Study Questions: Chapter 9
1. What was Karl Marx’s theory of the means of production?
Answer: Class, as Marx described it, was relational, in that it reflected a relationship to what he called the means of production—the resources needed to produce goods (and hence, wealth). For Marx, there were only two possible relationships to the means of production: either you owned them or you worked for those who did. In pre-industrial Europe, the owners were called aristocrats and the workers, peasants. Marx called the owners of capital in industrial-era Europe capitalists; he referred to the members of this class collectively as the bourgeoisie. The class of workers, which succeeded the peasant class of the industrial era, made up the proletariat. (pp. 218–219)
2. What are the differences among dominant, counter, and liberal ideologies?
Answer: A dominant ideology is the set of beliefs put forward by, and generally supportive of, society’s dominant culture and/or classes. A counter ideology is one that offers a critique of the dominant ideology, challenging its justice and its universal applicability to society. Liberal ideology is a dominant ideology that views the individual as a more or less independent player on the sociological scene. It reflects a belief in social mobility—that is, the ability of individuals to move (generally upward) from one class, or stratum, to another—and minimizes criticism of social inequality. (pp. 225–228)
3. What does class reductionism mean and when does it occur?
Answer: Class reductionism occurs when a sociologist studying a situation attributes all forms of oppression to class, ignoring or downplaying the impact of such factors as colonialism, “race,” ethnicity, gender, age, and sexual orientation. Social scientists in the former Soviet Union were often guilty of class reductionism when they justified the Russian oppression of Siberia’s indigenous peoples in the name of class revolution against the indigenous bourgeoisie, when in fact, in the pre-industrial world in which these peoples lived, there was no bourgeoisie. (p. 229)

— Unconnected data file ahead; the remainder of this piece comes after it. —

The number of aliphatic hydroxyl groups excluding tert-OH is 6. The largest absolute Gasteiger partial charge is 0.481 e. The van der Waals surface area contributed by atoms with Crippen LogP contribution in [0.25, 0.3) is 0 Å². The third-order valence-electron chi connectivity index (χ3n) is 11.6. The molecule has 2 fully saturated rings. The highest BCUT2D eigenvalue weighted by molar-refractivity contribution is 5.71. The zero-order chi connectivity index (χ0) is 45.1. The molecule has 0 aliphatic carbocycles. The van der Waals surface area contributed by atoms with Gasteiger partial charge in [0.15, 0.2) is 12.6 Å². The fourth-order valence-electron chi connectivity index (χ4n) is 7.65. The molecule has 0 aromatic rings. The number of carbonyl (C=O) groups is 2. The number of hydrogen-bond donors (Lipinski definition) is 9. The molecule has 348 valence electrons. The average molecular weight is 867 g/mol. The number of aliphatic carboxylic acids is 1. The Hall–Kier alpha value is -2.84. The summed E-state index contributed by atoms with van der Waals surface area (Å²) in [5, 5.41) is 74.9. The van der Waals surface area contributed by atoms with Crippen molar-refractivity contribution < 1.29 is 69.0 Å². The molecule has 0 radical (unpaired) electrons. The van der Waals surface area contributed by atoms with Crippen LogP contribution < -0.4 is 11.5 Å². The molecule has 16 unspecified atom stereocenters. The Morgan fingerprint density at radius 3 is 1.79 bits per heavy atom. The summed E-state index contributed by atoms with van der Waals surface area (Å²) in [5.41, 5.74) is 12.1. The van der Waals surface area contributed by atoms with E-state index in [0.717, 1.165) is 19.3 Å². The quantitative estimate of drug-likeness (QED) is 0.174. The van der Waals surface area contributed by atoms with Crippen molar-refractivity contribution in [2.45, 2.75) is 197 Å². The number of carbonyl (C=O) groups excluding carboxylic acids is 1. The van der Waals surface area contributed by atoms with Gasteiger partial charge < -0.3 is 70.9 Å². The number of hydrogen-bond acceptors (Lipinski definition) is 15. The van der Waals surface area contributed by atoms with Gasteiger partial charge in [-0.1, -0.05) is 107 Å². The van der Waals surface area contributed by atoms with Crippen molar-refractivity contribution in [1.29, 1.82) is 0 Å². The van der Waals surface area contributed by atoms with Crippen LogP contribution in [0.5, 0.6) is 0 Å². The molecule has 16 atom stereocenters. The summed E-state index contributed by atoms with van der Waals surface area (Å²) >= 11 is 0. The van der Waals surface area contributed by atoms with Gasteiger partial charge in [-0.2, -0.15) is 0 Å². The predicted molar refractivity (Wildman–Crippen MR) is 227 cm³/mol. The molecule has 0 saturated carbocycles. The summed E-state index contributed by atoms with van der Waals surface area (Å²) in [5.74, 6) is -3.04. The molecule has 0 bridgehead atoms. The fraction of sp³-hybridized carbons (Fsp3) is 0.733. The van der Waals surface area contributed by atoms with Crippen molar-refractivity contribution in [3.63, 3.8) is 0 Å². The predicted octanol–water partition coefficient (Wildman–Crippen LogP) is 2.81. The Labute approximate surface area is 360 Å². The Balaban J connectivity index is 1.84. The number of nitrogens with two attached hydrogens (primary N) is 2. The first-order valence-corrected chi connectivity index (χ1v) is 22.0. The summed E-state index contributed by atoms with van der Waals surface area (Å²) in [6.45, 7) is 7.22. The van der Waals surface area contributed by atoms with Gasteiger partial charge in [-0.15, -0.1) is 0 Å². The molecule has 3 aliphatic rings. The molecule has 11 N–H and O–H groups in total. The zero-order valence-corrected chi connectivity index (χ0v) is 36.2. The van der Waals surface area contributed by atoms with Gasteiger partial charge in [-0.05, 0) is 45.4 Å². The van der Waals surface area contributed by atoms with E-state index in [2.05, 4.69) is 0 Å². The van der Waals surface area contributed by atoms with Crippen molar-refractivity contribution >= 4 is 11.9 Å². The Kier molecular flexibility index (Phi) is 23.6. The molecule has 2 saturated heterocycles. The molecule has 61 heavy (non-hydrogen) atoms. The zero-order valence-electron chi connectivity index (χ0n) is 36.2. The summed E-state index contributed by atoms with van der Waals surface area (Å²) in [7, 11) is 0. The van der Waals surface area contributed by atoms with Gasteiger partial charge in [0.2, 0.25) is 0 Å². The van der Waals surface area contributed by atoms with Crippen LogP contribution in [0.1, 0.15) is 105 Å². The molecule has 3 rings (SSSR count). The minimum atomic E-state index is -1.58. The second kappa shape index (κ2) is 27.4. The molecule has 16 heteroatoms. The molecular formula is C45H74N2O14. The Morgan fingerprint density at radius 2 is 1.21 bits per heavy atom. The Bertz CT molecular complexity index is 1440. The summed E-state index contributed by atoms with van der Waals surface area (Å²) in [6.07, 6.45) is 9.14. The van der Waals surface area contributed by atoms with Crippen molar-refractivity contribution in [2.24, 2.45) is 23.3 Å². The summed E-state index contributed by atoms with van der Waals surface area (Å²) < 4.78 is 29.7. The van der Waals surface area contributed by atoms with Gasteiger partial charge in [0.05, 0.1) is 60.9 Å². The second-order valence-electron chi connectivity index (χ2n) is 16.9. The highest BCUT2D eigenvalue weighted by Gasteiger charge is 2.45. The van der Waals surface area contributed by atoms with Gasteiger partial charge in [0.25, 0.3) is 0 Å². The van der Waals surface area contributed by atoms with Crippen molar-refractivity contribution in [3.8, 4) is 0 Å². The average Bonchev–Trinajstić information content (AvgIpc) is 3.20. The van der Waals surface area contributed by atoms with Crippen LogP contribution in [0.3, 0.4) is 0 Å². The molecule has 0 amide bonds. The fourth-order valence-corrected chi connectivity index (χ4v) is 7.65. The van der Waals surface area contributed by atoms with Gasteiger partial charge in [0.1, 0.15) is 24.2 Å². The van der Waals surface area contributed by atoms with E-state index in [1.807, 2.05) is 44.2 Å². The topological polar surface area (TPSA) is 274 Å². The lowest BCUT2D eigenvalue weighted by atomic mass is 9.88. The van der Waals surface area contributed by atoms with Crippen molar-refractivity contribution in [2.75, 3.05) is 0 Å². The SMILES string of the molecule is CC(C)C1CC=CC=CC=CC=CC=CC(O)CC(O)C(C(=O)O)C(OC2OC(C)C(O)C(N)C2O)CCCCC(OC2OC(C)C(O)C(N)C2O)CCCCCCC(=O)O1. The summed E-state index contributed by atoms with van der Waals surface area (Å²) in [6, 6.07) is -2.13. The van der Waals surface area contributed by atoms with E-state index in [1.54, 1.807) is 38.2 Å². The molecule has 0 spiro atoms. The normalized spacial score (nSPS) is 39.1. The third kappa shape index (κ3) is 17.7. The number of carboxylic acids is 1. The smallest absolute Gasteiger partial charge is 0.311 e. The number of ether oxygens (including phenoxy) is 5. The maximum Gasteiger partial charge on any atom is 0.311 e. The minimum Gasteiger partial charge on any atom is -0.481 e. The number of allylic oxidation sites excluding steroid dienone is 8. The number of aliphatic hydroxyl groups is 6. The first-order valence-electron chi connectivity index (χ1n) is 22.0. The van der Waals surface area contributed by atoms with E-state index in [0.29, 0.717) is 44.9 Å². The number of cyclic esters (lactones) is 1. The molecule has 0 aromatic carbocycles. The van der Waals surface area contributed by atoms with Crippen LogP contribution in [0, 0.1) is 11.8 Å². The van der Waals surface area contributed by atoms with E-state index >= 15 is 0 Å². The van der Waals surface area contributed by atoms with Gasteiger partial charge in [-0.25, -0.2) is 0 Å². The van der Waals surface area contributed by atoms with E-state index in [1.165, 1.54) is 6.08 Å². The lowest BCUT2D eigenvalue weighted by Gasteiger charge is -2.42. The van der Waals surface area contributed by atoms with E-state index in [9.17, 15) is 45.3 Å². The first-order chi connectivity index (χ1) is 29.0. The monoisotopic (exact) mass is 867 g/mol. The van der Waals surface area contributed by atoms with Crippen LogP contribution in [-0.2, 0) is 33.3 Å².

4. What is social stratification?
Answer: When we talk about social stratification, we’re borrowing a geological term to describe society as though it were divided into a series of layers. In geology, a stratum is a single level or layer of rock made up of tiny particles deposited together; if you look at a cross-section of sedimentary rock, you will be able to see the different strata and note the differences. In sociology, a stratum is a level or class to which people belong depending on their social status, education, or income. It’s usually each of a number of equal groups into which a population has been divided for comparison. (p. 232)
5. How have children's sports and activities become professionalized?
Answer: Over the last 20 years, the costs associated with raising a potential professional hockey player have risen astronomically. Beyond the price tag for the latest equipment and league fees, a player who shows skill enough to play for a rep or select team will incur travel costs and increased rink fees (both for practices and for games). Players in the elite Greater Toronto Hockey League pay between $500 and $1,600 just in annual dues. The rise in costs is a feature of the professionalization of elite minor hockey, which now depends more on professional coaches and trainers than on parents and volunteers. This is only one example. (p. 177)
6. What is the difference between class and caste?
Answer: Class, as Marx described it reflected a relationship to what he called the means of production—the resources needed to produce goods (and hence, wealth). For Marx, there were only two possible relationships to the means of production: either you owned them or you worked for those who did. Castes (or varnas), on the other hand, are ranked classes that people are born into. Each caste is associated with certain occupations, dharmas (duties in life), rights to foods, colours of clothing (varna means “colour”), religious practices, and imputed personal qualities. (pp. 217, 230)
7. What is one example of blaming the victim in the context of poverty or unemployment?
Answer: The argument will run something like this: “People receiving employment insurance are on welfare because they fail to exercise a strong work ethic, not because they come from poor families with the odds of success stacked against them.” (pp. 227–228)
8. How is victim blaming linked to ideology?
Answer: The American dream—the belief that anyone can “make it” if he or she is willing to work really hard for it—reflects liberal ideology. Failure to achieve the American dream (we might call this scenario the “American nightmare” of poverty) is likewise placed solely on the back of the individual. American psychologist William Ryan referred to this as blaming the victim. (p. 227)